This is why I've just finished filling out the forms to switch my registration to independent. Thats right - I'm disassociating myself with the party, or any party. I'm deeply unsatisfied, and to be perfectly honest, I don't have a home in any party at the moment. I'm not even sure I have a presidential candidate to support - we'll see how the chips fall over the course of the next eight months or so.
This is the story - conservatism right now is not palatable to Republicans, let alone independents or conservative Democrats. If you ask conservatives who is at fault for their situation they blame moderates. Can you believe that? These are the same people who have always told liberals that if you complain about losing, don't blame the voters or the system; blame your own inability to convince the voters that your ideas are better. Now conservatives are losing the battle of ideas even within their own party and arrogantly refuse to blame themselves. They are wrong and I won't associate myself with them anymore. As of whenever the ECBOE gets my form, I'm now a registered independent.
So, for those of us who follow the political scene how will the next eight months shape up? I predict that we will only know the Democratic nominee when the delegates are counted at the August DNC convention in Denver. I hope I am wrong about that because I really believe that such a situation will bring chaos. I'm also predicting that we will have the least negative general election in decades. If you ask me for one positive that I truly believe will come to fruition it will be this, and to that extent I think voters will punish any candidate that plays dirty. Picking on McCain's age will yield him a victory in the same way that it benefited Reagan 25 years ago. I don't believe Obama would pursue that angle. In fact, I don't know why Obama doesn't copy Reagan and ask the question, "are you better off now than you were 8 years ago?" I won't bother with Hillary - she is hanging in there. She knows how the system works. Everybody knows how the Clintons operate. Nuff said. Because the delegate count is so close, Hillary doesn't have cause to believe her candidacy is over. However, where the momentum lies is obvious. If Obama can win big on March 4, I don't think Hillary will have much of a say in the matter anymore and we can move on. We have two candidates who believe they are the heirs presumptive to the throne, based on puzzling and narcissistic presumptions of having destiny and history on their side. Watch this space.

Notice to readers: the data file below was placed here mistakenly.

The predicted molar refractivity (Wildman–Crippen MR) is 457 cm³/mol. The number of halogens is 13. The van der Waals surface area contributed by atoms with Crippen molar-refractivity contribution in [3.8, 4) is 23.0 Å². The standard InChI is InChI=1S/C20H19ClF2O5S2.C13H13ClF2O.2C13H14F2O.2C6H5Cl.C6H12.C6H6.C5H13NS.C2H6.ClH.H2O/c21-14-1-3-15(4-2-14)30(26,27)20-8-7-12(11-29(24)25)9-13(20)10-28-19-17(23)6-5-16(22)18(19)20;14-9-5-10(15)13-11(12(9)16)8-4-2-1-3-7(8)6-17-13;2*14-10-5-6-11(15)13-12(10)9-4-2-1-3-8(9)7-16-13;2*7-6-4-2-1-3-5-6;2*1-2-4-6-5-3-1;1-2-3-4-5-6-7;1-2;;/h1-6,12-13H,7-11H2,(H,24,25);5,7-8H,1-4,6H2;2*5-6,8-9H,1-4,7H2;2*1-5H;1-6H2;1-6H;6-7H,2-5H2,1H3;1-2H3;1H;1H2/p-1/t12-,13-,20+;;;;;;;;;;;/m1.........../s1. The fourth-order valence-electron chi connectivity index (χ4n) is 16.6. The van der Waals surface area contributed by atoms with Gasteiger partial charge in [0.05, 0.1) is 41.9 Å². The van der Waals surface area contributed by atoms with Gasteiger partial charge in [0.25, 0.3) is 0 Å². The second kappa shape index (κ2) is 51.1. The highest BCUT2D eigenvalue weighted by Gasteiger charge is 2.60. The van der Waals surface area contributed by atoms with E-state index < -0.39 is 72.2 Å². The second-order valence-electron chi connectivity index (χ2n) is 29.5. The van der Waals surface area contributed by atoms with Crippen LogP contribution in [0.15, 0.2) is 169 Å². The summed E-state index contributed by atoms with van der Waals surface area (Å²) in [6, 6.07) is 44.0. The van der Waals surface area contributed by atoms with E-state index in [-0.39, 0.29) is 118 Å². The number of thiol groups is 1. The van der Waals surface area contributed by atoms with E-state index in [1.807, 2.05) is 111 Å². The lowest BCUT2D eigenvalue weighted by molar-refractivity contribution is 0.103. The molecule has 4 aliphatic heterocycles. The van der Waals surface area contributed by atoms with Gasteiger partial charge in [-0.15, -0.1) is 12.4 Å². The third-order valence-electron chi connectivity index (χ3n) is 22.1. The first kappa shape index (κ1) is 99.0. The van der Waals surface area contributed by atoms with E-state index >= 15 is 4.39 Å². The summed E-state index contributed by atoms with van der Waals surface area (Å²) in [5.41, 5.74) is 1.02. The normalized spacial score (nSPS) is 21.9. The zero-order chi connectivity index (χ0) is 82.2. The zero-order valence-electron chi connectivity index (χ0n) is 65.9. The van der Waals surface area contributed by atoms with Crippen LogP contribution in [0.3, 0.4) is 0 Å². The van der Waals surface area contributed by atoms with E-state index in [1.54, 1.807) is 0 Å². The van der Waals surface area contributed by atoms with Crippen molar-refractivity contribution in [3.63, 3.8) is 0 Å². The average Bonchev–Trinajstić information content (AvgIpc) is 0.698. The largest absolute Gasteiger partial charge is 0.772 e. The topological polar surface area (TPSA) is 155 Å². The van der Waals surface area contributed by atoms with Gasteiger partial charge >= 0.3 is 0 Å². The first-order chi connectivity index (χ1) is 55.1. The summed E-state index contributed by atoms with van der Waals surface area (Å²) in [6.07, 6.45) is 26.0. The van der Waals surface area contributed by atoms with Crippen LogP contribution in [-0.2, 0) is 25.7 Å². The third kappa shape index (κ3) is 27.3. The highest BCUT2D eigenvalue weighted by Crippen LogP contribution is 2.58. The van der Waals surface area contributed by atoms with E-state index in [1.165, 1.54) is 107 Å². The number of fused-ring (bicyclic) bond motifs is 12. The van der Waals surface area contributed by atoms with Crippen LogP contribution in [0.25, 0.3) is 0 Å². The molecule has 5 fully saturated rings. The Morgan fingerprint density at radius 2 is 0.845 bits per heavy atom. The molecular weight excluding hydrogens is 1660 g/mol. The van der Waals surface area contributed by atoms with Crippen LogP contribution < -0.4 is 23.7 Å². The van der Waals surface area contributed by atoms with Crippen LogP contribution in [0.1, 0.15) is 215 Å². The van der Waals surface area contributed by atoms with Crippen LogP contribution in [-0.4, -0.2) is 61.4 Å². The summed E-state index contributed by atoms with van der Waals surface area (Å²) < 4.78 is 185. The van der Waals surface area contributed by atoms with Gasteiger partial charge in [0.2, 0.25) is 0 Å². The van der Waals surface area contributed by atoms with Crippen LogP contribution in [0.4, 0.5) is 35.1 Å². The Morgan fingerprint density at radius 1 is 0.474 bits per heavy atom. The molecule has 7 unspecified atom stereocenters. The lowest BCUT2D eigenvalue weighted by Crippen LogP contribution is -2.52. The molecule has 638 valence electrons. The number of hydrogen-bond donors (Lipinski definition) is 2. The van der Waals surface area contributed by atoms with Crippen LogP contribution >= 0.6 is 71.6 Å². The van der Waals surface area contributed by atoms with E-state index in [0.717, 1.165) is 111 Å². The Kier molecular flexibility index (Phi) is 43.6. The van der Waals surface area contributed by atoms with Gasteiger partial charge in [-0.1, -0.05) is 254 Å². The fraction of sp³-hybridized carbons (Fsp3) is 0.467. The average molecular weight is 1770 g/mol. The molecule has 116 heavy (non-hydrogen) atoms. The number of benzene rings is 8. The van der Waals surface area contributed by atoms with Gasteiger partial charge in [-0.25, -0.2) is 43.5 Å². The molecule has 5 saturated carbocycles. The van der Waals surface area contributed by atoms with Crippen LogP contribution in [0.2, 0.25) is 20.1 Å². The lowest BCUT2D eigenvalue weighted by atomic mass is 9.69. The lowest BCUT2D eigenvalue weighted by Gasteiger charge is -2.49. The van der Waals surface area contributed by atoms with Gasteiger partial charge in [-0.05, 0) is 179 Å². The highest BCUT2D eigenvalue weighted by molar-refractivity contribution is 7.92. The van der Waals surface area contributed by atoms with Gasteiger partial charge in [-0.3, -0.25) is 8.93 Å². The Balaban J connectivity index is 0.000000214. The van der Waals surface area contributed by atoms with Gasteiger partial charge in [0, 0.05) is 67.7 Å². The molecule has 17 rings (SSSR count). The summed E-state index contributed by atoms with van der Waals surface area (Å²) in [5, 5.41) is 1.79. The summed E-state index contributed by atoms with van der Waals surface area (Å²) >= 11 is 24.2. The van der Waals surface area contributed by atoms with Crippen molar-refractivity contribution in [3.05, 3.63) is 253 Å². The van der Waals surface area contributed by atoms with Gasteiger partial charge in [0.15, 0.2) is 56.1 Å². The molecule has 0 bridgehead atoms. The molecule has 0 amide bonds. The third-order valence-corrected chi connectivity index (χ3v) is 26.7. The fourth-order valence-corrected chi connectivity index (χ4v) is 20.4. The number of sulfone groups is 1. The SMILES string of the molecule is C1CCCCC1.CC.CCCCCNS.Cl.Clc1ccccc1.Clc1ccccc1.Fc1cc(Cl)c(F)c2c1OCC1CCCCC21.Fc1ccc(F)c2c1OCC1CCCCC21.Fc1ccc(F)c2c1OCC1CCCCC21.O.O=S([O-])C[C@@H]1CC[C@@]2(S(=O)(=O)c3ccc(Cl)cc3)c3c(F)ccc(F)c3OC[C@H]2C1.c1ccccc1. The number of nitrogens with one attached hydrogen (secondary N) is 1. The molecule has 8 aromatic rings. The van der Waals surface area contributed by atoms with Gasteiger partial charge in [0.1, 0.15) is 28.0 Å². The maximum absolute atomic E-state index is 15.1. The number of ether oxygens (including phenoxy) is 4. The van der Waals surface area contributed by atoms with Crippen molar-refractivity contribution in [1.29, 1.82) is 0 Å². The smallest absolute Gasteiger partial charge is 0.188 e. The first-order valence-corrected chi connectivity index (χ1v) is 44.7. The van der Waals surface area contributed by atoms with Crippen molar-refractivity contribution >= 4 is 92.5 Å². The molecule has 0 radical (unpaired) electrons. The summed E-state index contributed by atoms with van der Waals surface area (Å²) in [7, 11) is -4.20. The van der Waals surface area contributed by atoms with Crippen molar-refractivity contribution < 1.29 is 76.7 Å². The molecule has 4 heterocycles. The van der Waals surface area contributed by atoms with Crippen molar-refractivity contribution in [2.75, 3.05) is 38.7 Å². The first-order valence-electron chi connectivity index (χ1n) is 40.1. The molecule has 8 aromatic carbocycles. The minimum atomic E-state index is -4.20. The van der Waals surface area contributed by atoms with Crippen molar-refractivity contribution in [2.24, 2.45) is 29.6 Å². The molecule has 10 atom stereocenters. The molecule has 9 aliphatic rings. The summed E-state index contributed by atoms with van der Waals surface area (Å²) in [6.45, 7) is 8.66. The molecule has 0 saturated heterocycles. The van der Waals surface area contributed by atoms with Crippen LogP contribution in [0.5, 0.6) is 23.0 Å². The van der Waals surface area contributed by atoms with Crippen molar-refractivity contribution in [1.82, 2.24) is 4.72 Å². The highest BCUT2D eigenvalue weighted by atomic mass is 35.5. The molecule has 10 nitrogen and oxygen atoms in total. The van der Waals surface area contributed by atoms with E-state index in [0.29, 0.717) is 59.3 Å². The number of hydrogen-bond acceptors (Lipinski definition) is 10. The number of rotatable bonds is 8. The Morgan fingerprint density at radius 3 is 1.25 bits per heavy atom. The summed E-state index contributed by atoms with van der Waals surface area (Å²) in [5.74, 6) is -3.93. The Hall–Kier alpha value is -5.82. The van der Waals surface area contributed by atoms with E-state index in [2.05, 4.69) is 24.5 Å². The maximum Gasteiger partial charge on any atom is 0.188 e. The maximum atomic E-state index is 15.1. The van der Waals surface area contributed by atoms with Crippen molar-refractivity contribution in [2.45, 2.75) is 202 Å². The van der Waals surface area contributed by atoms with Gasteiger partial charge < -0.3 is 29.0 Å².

Last thing. I am picking on Obama supporters for freaking out over the DNC's superdelegate rules, but in all honesty they are right. I've talked with (e:jason) about this many times and we both believe that no voter should even be in the position to have to understand such bizarre rules and regulations. It should all be scrapped - ALL OF IT. Superdelegates, the electoral college, all ridiculous rules both within each party and in general elections. The reason why these rules were created are transparent - aspects of the government (and in the case of the feds, the founding fathers themselves) did not believe that the people have the intelligence or the ability to choose the leader of their own country. Any scenario in which the popular vote loses to the electoral college vote is unacceptable to me and should be unacceptable to all Americans, because in fact a majority of the country (when Bush won in 2004 liberals referred to this as 'mob rule') did not vote for the person who is taking the office. Bottom line - that is not democratic and everybody knows it. So many people missed the point in 2000. Four different independent organizations certified the Florida results, yet to this day many liberals argue that Bush somehow stole the election. The crime wasn't that President Bush won through a flawed system - the crime was that the system was flawed in the first place.
My Fav Posts
- This user has zero favorite blogs selected ;(